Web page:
Therapies for Turtles

LMC has two patients, Checkers and Lil’ Nugget, on VAC (vacuum-assisted closure) therapy, or Negative Pressure Wound Therapy (NPWT). This is a technique used in human and veterinary medicine to treat specific types ofwounds.  It involves the use of special bandaging to completely seal off awound and negative pressure (suction) is applied to the bandage with a suction pump (VAC unit provided by KCI).  This negative pressure brings greater blood flow into the area of the wound, thereby promoting granulation tissue formation, i.e. healing, in the wound.  It also removes liquid by-products of wound healing and possible infection.
In humans, this technique is used on diabetic wounds and wounds or surgery that involve leaving the abdominal cavity open.  In sea turtles, we use it when the coelomic cavity is open, but only if the lungs are not damaged.  Hence, we use it with certain carapace fractures and occasionally for plastron fractures, most of which are caused by boat strikes.  Unfortunately, because of the pliability of the plastron, it is very difficult to get the bandage to seal the plastron, making it very challenging in cases such as Checkers.
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Checkers has a fracture on the plastron and a large area of the carapace that was shattered by a motor craft collision.  In most cases, we try to get the turtles into the water with the bandage and VAC unit attached, but in Checkers case, that was not possible.  Checkers is only being placed in water twice daily to eat while the VAC is turned off then removed from the water and placed in a dry bin. Once the injuries are healed on the inside, i.e. when no water can get into the coelom, the turtle can be placed in water for longer periods of time.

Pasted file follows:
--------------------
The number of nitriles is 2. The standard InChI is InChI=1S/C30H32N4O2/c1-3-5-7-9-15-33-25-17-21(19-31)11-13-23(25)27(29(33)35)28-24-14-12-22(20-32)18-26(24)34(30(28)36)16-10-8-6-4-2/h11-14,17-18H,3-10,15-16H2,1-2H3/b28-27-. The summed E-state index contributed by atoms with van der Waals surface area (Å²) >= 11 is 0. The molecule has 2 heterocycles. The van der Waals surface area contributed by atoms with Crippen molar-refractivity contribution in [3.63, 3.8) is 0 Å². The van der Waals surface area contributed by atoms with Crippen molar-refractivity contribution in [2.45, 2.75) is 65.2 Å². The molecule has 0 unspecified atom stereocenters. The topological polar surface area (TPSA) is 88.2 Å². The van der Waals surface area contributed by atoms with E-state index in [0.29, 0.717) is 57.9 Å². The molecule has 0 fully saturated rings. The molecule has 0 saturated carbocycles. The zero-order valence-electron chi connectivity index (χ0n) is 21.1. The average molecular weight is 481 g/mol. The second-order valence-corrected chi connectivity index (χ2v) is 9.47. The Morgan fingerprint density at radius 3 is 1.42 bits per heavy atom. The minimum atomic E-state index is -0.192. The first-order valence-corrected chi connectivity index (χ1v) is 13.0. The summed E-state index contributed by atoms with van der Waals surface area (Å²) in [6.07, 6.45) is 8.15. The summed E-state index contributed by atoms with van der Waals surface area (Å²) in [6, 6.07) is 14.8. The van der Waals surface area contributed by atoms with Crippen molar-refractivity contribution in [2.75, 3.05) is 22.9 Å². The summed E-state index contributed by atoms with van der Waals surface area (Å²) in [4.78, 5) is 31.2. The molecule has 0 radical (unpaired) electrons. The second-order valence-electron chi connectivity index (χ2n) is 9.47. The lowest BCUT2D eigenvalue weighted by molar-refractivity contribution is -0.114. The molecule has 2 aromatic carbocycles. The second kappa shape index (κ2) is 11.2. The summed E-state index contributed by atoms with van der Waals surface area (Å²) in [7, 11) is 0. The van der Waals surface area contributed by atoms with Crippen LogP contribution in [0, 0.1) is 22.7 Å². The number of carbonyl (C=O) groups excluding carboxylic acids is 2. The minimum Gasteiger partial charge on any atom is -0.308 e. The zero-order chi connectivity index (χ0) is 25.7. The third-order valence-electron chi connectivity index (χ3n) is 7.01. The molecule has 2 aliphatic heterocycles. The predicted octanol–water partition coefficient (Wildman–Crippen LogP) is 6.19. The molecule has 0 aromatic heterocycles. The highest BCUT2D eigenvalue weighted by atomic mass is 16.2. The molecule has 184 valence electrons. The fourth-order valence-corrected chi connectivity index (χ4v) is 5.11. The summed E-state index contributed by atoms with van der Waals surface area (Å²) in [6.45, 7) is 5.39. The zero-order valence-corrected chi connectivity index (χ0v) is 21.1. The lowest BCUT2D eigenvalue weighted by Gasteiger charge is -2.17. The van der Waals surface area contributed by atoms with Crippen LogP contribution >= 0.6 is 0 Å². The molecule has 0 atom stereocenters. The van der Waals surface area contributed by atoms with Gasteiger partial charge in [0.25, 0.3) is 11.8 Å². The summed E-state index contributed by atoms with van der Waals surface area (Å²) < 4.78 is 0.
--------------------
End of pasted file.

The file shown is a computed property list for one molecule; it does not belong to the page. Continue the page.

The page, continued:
Lil’ Nugget’s wounds are isolated to the carapace and head. The wounds on the carapace could be completely sealed by the VAC unit. The head wounds have already sealed together, so this turtle can be placed in the water for longer periods of time.

KCI (Kinetic Concepts, Inc.) is a global corporation that produces medical technology related to wounds and wound healing. KCI produced the first product developed specifically for negative pressure wound therapy.KCI has been extremely generous in donating the VAC units and all supplies needed free of cost to our facility. Their contributions have saved LMC thousands of dollars in supplies to treat these endangered sea turtles. We are very grateful for their donations.

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